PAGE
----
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Design a stoppable long running process

Published on: 10th Jul 2012

Updated on: 17th May 2021

Overview

Some processes could be running at least 30 minutes. The question is how to design the long running process to be stoppable and continue from where it left upon restart? This is an interesting question. Unfortunately, most of the long running processes that I have heard of are not stoppable and require manual patching the processed output before re-run the process.

For example, the process requires you to issue a monthly bill on the web hosting. This web hosting company has more than 10,000 customers and each of the customers are subscribing to different services.

Reason to stop the long running process

A table that keeping track the progress

You need two tables to keep track of this process.

The following table keeps track of how many batches have been processed and whether the batch has been completed without any interruption or not.

create table tb_bill_process_batch (
    bill_process_batch_id uniqueidentifier not null primary key
    , batch_no nvarchar(50) not null    -- the batch number.
    , remarks nvarchar(max) null        -- the administrator remarks.
    , bill_period_start datetime        -- the billing date range.
    , bill_period_end datetime          -- the billing date range.
    , process_restart_counter int       -- increment this value everytime the process restarts.
    , start_on datetime                 -- the first process start date/time.
    , complete_on datetime              -- the process completion date/time.
    , created_on datetime               -- the record creation date/time
)

The following table keeps track of which billing status for the customer.

create table tb_bill_process_log (
    bill_process_log uniqueidentifier not null primary key
    , sess_id uniqueidentifier not null         -- this is the session ID of the process.
    , batch_no nvarchar(50) not null            -- this is the batch number.
    , customer_id uniqueidentifier not null     -- this is the customer ID.
    , process_start_on datetime                 -- the start time.
    , process_end_on datetime                   -- the process completion time.
    , remarks nvarchar(255)                     -- the remarks set by the long running process.
    , created_on datetime                       -- the record creation date/time.
)

The flow of the long running process

  1. Upon the long running process starts, you will create a batch record in tb_bill_process_batch and assign a batch number (stored in tb_bill_process_batch.batch_no). To continue running the previous incomplete process, increment the tb_bill_process_batch.process_restart_counter value by one.

  2. Copy all customers who have subscribed to the services for the last month into tb_bill_process_log and these customers should receive a bill.

  3. The billing process has started on calculating the charges. You need a cursor where retrieving the customer ID based on the tb_bill_process_log.batch_no + tb_bill_process_log.process_start_on is null.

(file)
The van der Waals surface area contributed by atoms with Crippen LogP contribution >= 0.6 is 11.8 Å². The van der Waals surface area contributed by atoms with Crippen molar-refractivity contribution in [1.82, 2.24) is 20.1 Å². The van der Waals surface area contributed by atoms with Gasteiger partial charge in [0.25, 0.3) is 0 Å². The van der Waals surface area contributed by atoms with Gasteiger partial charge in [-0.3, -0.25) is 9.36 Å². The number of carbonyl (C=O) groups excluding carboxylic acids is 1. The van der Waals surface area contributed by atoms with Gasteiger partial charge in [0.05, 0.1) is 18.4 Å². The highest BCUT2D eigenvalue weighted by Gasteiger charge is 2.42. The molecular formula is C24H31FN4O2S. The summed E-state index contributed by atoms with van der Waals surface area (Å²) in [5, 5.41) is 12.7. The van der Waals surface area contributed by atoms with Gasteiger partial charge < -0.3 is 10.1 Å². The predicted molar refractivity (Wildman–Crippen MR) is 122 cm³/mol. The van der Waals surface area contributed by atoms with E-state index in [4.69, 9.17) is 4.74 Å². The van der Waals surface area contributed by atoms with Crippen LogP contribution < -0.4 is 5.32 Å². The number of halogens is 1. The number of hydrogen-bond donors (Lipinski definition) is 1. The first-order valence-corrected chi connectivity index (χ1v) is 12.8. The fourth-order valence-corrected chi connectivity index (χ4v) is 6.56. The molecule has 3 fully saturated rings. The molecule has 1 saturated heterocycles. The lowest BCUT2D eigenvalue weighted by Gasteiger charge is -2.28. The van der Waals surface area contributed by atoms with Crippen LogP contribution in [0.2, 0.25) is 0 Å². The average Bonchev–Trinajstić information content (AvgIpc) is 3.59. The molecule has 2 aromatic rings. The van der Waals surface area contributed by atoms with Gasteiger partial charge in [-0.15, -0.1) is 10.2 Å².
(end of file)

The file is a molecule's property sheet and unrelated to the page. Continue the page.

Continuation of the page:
4. After retrieving the first customer ID value from the cursor, set the tb_bill_process_log.process_start_on to current date/time and create the billing details. Upon completion, set the tb_bill_process_log.process_end_on to current date/time.

    In this step, you need a database transaction to ensure that the billing details and tb_bill_process_log.process_end_on are committed in the same scope.

    Two choices to handle transaction,

    • You may use one transaction for one bill. But, this will be slow as compared to the next approach.

    • Issue 1,000 bills per transaction. Use this option if the process per bill is able to complete in a very short time. You have to test it out with the live data before deciding how many bills per transaction.

      If you have many customers to be processed, you may have to split the customers by group or location. Then, processes one group/location after another and each group/location should have a transaction.

  5. Continue with the next customer ID until all records have been processed.

  6. Finally, update tb_bill_process_batch.complete_on field to indicate that the long running process has completed.

Advanced technique for speeding up the long running process

If you want to further reduce the process time, this is what you can do:

Develop a program in whichever programming language that supports multi-thread. Executes the charges calculation stored procedure in multiple threads. To do this, you need to split the long running process stored procedures into a few sub-processes:

  1. The first stored procedure is responsible for generating a new batch number and collecting all the customer ID that requires to be billed (step 1 and 2). This stored procedure will be run by 1 thread only.

  2. The second stored procedure is responsible for calculating the charges for each customer (step 3 to 5). This stored procedure will be run in multiple threads. In this stored procedure, you will not use any cursor. Instead, the cursor must be replaced with a query that always returns the TOP 1 customer ID by matching the batch_no + process_start_on is null. The transaction will be meant for one bill only.

  3. The third stored procedure is responsible to run the process mentioned in step 6.

If you are running 2 threads of the charges calculation stored procedure, the entire process time will be reduced by <50%. Please take note that it won't be exactly 50% of reduction because of the process required to lock some resources and it has a higher chance to cause deadlock. Besides that, the storage I/O performance might become a bottleneck. But, running two threads will definitely be faster than using one thread.

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Author

Lau Hon Wan - the developer and business owner.